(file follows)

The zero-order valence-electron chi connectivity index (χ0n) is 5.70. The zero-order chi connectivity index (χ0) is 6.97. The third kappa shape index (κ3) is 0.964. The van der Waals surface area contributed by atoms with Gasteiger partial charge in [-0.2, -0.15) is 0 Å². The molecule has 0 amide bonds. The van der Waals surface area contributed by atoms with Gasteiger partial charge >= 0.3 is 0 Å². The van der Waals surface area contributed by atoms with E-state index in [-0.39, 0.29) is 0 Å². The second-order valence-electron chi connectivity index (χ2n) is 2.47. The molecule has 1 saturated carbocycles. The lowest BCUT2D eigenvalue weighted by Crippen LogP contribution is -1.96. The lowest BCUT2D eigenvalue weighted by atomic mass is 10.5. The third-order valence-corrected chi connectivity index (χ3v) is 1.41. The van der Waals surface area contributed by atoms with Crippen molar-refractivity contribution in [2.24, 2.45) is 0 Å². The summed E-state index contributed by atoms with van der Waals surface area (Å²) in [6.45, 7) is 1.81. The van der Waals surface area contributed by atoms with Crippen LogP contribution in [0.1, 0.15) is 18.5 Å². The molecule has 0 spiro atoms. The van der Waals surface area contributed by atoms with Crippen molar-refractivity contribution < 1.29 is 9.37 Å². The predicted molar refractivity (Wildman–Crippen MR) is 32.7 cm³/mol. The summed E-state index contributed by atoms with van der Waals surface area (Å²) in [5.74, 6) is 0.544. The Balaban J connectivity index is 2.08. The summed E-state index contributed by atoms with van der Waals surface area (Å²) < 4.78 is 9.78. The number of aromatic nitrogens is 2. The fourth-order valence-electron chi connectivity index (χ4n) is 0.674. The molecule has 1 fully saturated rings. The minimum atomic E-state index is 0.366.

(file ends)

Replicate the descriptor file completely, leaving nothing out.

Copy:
The zero-order valence-electron chi connectivity index (χ0n) is 5.70. The zero-order chi connectivity index (χ0) is 6.97. The third kappa shape index (κ3) is 0.964. The van der Waals surface area contributed by atoms with Gasteiger partial charge in [-0.2, -0.15) is 0 Å². The molecule has 0 amide bonds. The van der Waals surface area contributed by atoms with Gasteiger partial charge >= 0.3 is 0 Å². The van der Waals surface area contributed by atoms with E-state index in [-0.39, 0.29) is 0 Å². The second-order valence-electron chi connectivity index (χ2n) is 2.47. The molecule has 1 saturated carbocycles. The lowest BCUT2D eigenvalue weighted by Crippen LogP contribution is -1.96. The lowest BCUT2D eigenvalue weighted by atomic mass is 10.5. The third-order valence-corrected chi connectivity index (χ3v) is 1.41. The van der Waals surface area contributed by atoms with Crippen molar-refractivity contribution in [2.24, 2.45) is 0 Å². The summed E-state index contributed by atoms with van der Waals surface area (Å²) in [6.45, 7) is 1.81. The van der Waals surface area contributed by atoms with Crippen LogP contribution in [0.1, 0.15) is 18.5 Å². The molecule has 0 spiro atoms. The van der Waals surface area contributed by atoms with Crippen molar-refractivity contribution < 1.29 is 9.37 Å². The predicted molar refractivity (Wildman–Crippen MR) is 32.7 cm³/mol. The summed E-state index contributed by atoms with van der Waals surface area (Å²) in [5.74, 6) is 0.544. The Balaban J connectivity index is 2.08. The summed E-state index contributed by atoms with van der Waals surface area (Å²) < 4.78 is 9.78. The number of aromatic nitrogens is 2. The fourth-order valence-electron chi connectivity index (χ4n) is 0.674. The molecule has 1 fully saturated rings. The minimum atomic E-state index is 0.366.